Monday, August 25, 2008

memories of a degree.

When I saw them coming--in their vans, their SUVs, their pick-up trucks--I had a flashback.

Suitcases. Halogen floor lamps. Full-length mirrors. All manner of Rubbermaid containers.


Lines and lines of vehicles, each jammed full of all the bits and pieces of a life of eighteen years. A simultaneously worried and excited face peering out from the back passenger window. Eyes gazing up, and down, and to the left, and to the right.


Tents, carts on wheels, name tags hanging from the well-versed habitants of this place. Signs pointing to various locations/help points/parking spaces.


"Excuse me," she says, her daughter by her side, timid, but trying to be brave. "Can you tell me where the Union is?"

I smile. I look into her eyes and see A Mother Letting Go.

"Sure. How 'bout I take you there?"

A look of surprise. And relief.

"Oh, thank you," she says.

Mother and daughter, and father, too, walk with me towards the destination. They're from twenty minutes away. She's their first. And only. They've heard such wonderful things about the university. She wanted to come here. Because it's wonderful. Communications. Non-profits. Those are the possible paths she'll take.


I stand on the tenth floor of the parking garage, and I look out of the big window by the elevators. I see the campus. The people, small and many. The vehicles still making their ways to the unloading zones.

And I remember when it was My Turn. As if it were yesterday. But it was eleven years ago. My current place of study, my current place of employment...I cannot leave this place. My first year as a freshman here was not my first year as a freshman. I'd dropped out of the first university I went to--homesickness, feeling out of place, and good old-fashioned fear led to my departure. I came here for Freshman Year Number Two. And it changed my life.

I remember the way my father packed the trunk and backseat of the car so methodically that I was convinced he was, in fact, an engineer and not a steel worker. The way he planned the journey--all thirty minutes of it--so that stress was not an option, but organization and a well-thought-out experience were. I remember the way my mother put non-perishable foods in a grocery bag and tied it tight, to keep it safe, before it arrived in my dorm room after the journey on the interstate.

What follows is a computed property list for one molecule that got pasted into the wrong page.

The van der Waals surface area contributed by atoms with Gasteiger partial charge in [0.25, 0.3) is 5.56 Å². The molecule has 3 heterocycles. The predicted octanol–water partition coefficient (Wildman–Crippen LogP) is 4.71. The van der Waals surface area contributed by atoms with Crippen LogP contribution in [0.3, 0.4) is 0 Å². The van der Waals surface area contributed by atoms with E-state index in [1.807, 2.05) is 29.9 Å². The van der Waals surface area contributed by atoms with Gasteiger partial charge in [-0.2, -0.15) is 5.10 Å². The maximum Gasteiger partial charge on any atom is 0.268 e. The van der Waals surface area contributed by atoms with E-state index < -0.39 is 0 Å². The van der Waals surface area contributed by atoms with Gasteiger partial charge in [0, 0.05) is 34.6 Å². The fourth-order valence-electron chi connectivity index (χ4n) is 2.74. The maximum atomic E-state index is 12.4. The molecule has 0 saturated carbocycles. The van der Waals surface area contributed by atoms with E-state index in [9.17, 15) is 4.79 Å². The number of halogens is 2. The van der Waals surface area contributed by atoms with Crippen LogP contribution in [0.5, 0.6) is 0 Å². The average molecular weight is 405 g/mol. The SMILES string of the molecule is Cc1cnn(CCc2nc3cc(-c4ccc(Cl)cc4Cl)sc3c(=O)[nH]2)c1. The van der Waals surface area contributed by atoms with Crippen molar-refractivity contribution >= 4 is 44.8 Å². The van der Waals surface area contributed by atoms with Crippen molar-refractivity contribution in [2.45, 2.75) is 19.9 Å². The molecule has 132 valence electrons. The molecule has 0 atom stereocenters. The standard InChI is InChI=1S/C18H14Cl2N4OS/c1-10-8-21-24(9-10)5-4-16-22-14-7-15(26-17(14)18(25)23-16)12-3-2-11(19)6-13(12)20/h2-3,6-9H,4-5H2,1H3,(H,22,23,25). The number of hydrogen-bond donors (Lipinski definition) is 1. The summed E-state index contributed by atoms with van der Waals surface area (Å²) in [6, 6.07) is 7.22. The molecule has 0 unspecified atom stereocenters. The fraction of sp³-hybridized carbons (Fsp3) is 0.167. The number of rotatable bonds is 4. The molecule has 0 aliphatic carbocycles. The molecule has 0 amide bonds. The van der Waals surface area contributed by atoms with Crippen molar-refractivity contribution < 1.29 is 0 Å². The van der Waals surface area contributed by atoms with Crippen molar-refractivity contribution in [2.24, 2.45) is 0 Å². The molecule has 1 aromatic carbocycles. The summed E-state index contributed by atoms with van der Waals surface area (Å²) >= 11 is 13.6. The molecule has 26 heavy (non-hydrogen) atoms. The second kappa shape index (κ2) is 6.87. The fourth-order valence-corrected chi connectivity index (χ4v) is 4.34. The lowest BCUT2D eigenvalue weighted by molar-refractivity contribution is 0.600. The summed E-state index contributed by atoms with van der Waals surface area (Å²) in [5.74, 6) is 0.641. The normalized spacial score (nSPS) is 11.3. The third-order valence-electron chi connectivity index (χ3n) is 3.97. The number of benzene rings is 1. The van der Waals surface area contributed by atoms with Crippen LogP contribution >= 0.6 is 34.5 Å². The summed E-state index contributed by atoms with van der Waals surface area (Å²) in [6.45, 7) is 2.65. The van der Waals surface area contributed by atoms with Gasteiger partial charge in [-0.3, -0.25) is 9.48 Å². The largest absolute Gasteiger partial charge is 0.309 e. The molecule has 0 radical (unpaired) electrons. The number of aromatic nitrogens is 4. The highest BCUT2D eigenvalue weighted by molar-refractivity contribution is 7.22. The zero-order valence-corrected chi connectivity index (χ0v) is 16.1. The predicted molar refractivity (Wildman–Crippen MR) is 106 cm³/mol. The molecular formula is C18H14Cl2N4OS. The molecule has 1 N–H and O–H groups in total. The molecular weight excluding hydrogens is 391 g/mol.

The love I felt from my parents--even my mother, despite her illness--made it possible. Made me want to stay and learn and grow and be brave and meet people and change my life into the life it was supposed to be. My parents. My.Beautiful.Parents. They cheered for me in my Freshman Year Number Two.

I did it. I went to college. I had their love and my brain and our courage. I survived.



And today, as the freshman went to class for the very first time, I whispered a prayer for each and every single one of them. To be brave. To grow. To reach out. And in. Of themselves and towards themselves. To have peace and a place.

To let this place be for them the saving grace it was and is for me.

Yesterday's Gratitude:
1. rest
2. a clean apartment
3. faith
4. a healthy breakfast of soft-boiled egg and toast
5. getting to bed early

with love from Pittsburgh,

5 lovely bits o' feedback.:

Ross said...
This comment has been removed by a blog administrator.
Be the change..... said...

I think it's funny how we all experience this first 'newness' -whether it be first day at college or first day in your own apartment away from home. We all experience it yet everyone's feelings are so different and vivid. I had a similar first day as you described, the one homesick call home the first night and then I moved on. I sometimes wonder how my parents feel about that.

just me said...

Those flashbacks are beautiful.

Mine is more like:

Flashback --

Lugging heavy trashbags up steps as drunk kids watch and laugh.

Anonymous said...

love your mug shot. :)


Rachal said...

Sometimes I remember my first day at K, right after returning from three weeks living in the Canadian woods, and how completely overwhelmed and unprepared I felt. And then I remember how quickly I took on everything college threw at me. It's amazing how adaptable we are, huh?